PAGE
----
Hearing Conservation Safety Training
Hearing Conservation Program (OSHA 29 CFR 1910.95 General Industry and/or 1926.101 Construction Standard): Occupational noise levels must be evaluated to determine if a hazard exists and if so, what controls must be implemented. If noise levels exceed OSHA standards, then a formal Hearing Conservation Program must be established, to include:
- Noise monitoring,
- Periodic hearing examinations, and
- Employee training.
What Monitoring is Required?
The hearing conservation program requires employers to monitor noise exposure levels in a way that accurately identifies employees exposed to noise at or above 85 decibels (dB) averaged over 8 working hours, or an 8-hour time-weighted average (TWA). Employers must monitor all employees whose noise exposure is equivalent to or greater than a noise exposure received in 8 hours where the noise level is constantly 85 dB.The exposure measurement must include all continuous, intermittent, and impulsive noise within an 80 dB to 130 dB range and must be taken during a typical work situation.This requirement is performance-oriented because it allows employers to choose the monitoring method that best suits each individual situation.
What is Audiometric Testing?
Audiometric testing monitors an employee’s hearing over time. It also provides an opportunity for employers to educate employees about their hearing and the need to protect it. The employer must establish and maintain an audiometric testing program. The important elements of the program include baseline audiograms, annual audiograms, training, and followup procedures. Employers must make audiometric testing available at no cost to all employees who are exposed to an action level of 85 dB or above, measured as an 8-hour TWA.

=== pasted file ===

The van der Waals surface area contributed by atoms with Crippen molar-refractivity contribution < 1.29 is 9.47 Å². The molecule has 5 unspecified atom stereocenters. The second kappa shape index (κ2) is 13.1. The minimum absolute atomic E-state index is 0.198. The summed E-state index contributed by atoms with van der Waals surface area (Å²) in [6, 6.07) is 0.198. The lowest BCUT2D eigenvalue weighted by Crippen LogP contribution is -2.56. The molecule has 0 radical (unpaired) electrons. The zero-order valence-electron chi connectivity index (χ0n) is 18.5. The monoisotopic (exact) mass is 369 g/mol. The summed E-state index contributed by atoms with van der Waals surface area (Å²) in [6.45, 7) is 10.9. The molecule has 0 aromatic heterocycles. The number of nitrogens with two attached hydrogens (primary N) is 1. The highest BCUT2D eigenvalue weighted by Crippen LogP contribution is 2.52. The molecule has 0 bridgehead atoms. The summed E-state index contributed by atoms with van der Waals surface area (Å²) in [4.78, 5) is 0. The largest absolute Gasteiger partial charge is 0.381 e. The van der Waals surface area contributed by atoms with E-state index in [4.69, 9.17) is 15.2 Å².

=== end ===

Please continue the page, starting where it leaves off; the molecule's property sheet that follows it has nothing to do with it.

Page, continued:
What Training is Required?
Employee training is very important. Workers who understand the reasons for the hearing conservation programs and the need to protect their hearing will be more motivated to wear their protectors and take audiometric tests. Employers must train employees exposed to TWAs of 85 dB and above at least annually in the effects of noise; the purpose, advantages, and disadvantages of various types of hearing protectors; the selection, fit, and care of protectors; and the purpose and procedures of audiometric testing. The training program may be structured in any format, with different portions conducted by different individuals and at different times, as long as the required topics are covered.
Review OSHA Publication 3074, Hearing Conservation Booklet below.
The Standard (1910.95) carries no requirement for a “written plan”. However, employers are required to maintain records of many employee activities and make them available upon request to OSHA and to your employees. To fulfill the requirements of the regulation, it is extremely helpful to have a written plan. (See sample program below)